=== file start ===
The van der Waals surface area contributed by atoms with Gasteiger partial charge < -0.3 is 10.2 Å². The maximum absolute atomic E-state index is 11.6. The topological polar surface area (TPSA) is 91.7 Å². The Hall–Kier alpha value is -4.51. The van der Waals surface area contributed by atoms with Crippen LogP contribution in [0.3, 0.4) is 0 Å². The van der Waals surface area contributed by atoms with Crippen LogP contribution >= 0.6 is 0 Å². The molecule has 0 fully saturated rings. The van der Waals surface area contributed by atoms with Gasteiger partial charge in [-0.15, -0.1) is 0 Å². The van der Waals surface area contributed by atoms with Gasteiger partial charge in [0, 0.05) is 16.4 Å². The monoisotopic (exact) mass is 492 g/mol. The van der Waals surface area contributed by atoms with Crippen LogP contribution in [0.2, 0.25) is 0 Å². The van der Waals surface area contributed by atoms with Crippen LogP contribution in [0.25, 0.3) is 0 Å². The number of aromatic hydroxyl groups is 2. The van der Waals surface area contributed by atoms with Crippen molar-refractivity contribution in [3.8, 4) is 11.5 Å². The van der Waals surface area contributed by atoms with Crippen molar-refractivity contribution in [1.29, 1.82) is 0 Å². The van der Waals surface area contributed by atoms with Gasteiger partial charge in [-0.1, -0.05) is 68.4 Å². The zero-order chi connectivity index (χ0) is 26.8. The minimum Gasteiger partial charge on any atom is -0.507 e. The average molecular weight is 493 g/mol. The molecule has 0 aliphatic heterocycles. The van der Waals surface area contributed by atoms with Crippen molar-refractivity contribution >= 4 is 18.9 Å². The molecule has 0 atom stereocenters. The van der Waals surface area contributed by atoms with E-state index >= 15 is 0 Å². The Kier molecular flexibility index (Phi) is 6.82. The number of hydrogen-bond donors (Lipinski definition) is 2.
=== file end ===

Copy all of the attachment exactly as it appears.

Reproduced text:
The van der Waals surface area contributed by atoms with Gasteiger partial charge < -0.3 is 10.2 Å². The maximum absolute atomic E-state index is 11.6. The topological polar surface area (TPSA) is 91.7 Å². The Hall–Kier alpha value is -4.51. The van der Waals surface area contributed by atoms with Crippen LogP contribution in [0.3, 0.4) is 0 Å². The van der Waals surface area contributed by atoms with Crippen LogP contribution >= 0.6 is 0 Å². The molecule has 0 fully saturated rings. The van der Waals surface area contributed by atoms with Gasteiger partial charge in [-0.15, -0.1) is 0 Å². The van der Waals surface area contributed by atoms with Gasteiger partial charge in [0, 0.05) is 16.4 Å². The monoisotopic (exact) mass is 492 g/mol. The van der Waals surface area contributed by atoms with Crippen LogP contribution in [0.2, 0.25) is 0 Å². The van der Waals surface area contributed by atoms with Crippen LogP contribution in [0.25, 0.3) is 0 Å². The number of aromatic hydroxyl groups is 2. The van der Waals surface area contributed by atoms with Crippen molar-refractivity contribution in [3.8, 4) is 11.5 Å². The van der Waals surface area contributed by atoms with Crippen molar-refractivity contribution in [1.29, 1.82) is 0 Å². The van der Waals surface area contributed by atoms with Gasteiger partial charge in [-0.1, -0.05) is 68.4 Å². The zero-order chi connectivity index (χ0) is 26.8. The minimum Gasteiger partial charge on any atom is -0.507 e. The average molecular weight is 493 g/mol. The molecule has 0 aliphatic heterocycles. The van der Waals surface area contributed by atoms with Crippen molar-refractivity contribution >= 4 is 18.9 Å². The molecule has 0 atom stereocenters. The van der Waals surface area contributed by atoms with E-state index >= 15 is 0 Å². The Kier molecular flexibility index (Phi) is 6.82. The number of hydrogen-bond donors (Lipinski definition) is 2.